Nothing speaks more clearly to this than the tragic case of Dalkon Shield, an intrauterine device that was designed and marketed in the 1960s and ’70s using the paternalistic framework of population control and the idea that underprivileged women were not responsible enough to prevent pregnancy using barrier methods or the Pill. Unfortunately, due to a design flaw, this early IUD caused miscarriages, infections, total fertility loss, and even death. The device was at the center of over 300,000 lawsuits brought by patients who suffered as a result of the faulty product. Both A.H. Robins, the pharmaceutical company behind the device, and doctors who prescribed it refused to listen to patients who came to them with complaints, instead telling them that their symptoms were caused by poor hygiene or risky sexual behavior, according to Andrea Tone’s Devices and Desires: A History of Contraceptives in America.
Loretta Ross, an activist who used the Dalkon Shield, said her doctor “kept treating me for all these bizarre venereal diseases that I’m convinced he only did because I was Black and female.” As a result, he failed to diagnose her with Pelvic Inflammatory Disease, an infection caused by the Dalkon Shield that eventually led to Ross’s emergency hysterectomy at the age of 23. Despite the mounting data outlining the device’s horrific patient outcomes, Dalkon Shields were sold by the millions for years before its parent company finally declared bankruptcy as a result of patient organizing and a class-action settlement.
This is only a glimpse of the violent history of racialized sterilization that well-meaning people unknowingly tap into when they deem IUDs a necessity in Trump’s America. Racial assumptions still affect the ways in which providers engage with patients about their fertility and advise them on which contraception method is best. A 2009 study found troubling data suggesting that Black and Hispanic women received birth-control counseling at a higher rate than white women, and that this “increased frequency of contraceptive counseling reported by minority women was likely not patient initiated.” The doctor-patient relationship, already fraught with power imbalances, becomes increasingly complex when a patient of color is advised to essentially hand over their reproductive autonomy to a device that requires a medical professional to physically insert and remove it. Of course, this is not to say that doctors should never counsel a patient of color about contraception or that every person of color who has an IUD has been manipulated by the medical establishment. Nor is it to say that the IUD hasn’t become an effective and desirable form of birth control—it has vastly improved since its early days.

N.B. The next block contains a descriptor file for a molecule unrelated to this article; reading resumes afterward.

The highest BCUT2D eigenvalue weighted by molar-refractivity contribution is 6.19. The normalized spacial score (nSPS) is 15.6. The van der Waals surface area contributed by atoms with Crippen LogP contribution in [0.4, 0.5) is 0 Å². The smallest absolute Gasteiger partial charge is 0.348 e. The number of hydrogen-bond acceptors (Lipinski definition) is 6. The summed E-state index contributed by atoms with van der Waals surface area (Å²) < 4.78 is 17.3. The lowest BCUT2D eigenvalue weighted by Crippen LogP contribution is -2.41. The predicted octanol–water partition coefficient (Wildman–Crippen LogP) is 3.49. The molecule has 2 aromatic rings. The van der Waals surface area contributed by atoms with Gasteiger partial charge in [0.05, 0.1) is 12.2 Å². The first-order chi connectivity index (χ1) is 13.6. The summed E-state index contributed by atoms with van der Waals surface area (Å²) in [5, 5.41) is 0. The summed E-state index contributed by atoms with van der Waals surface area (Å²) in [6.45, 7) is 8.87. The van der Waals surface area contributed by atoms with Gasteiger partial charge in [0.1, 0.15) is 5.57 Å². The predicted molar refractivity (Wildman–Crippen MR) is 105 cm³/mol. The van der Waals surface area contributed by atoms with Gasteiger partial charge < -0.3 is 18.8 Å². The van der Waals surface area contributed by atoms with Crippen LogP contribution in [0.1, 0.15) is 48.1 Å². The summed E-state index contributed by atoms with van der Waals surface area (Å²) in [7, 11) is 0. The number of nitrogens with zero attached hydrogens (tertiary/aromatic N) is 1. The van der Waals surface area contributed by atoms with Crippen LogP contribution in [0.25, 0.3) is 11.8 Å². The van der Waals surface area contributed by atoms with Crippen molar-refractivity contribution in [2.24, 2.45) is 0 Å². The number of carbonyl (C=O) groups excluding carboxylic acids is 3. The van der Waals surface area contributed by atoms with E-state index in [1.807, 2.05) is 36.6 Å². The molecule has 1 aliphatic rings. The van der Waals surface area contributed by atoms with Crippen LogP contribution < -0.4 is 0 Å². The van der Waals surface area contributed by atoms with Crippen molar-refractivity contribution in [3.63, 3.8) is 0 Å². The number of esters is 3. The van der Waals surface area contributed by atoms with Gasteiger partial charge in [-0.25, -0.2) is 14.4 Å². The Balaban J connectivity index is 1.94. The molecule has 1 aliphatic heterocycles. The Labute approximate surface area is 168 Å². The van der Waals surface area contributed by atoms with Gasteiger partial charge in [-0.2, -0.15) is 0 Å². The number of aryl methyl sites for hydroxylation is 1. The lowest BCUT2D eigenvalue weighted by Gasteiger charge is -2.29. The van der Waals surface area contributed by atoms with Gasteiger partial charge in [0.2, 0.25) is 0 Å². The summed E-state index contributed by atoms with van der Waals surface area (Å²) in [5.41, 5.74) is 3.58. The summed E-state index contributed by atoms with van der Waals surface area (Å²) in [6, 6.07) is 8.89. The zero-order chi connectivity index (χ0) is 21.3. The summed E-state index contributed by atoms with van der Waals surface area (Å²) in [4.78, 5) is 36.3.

But what I am saying is this: We must hold providers and one another accountable to trust ourselves to make medical decisions that are best for our needs and lived experiences. In order to protect our rights to bodily self-determination, we must work to ensure that all birth-control options are accessible and affordable for everyone, and that we all have access to comprehensive and culturally competent contraception counseling. We can’t let the fear of this new repressive administration, together with a GOP-led House and Senate determined to defund Planned Parenthood and overturn Roe v. Wade, allow a number of white feminists to unwittingly perpetuate the racist assumptions and behavior they claim to be fighting against.
We urgently need your help!
Covid-19 has dramatically impacted our ability to keep publishing. DAME is 100% reader funded and without additional support, we can’t keep publishing. Become a member at DAME today to help us continue reporting and shining a light on the stories that need to be told, from perspectives that aren’t heard enough. Every dollar we receive from readers goes directly into funding our journalism. Please become a member today!
(If you liked this article and just want to make a one-time donation, you can do that here)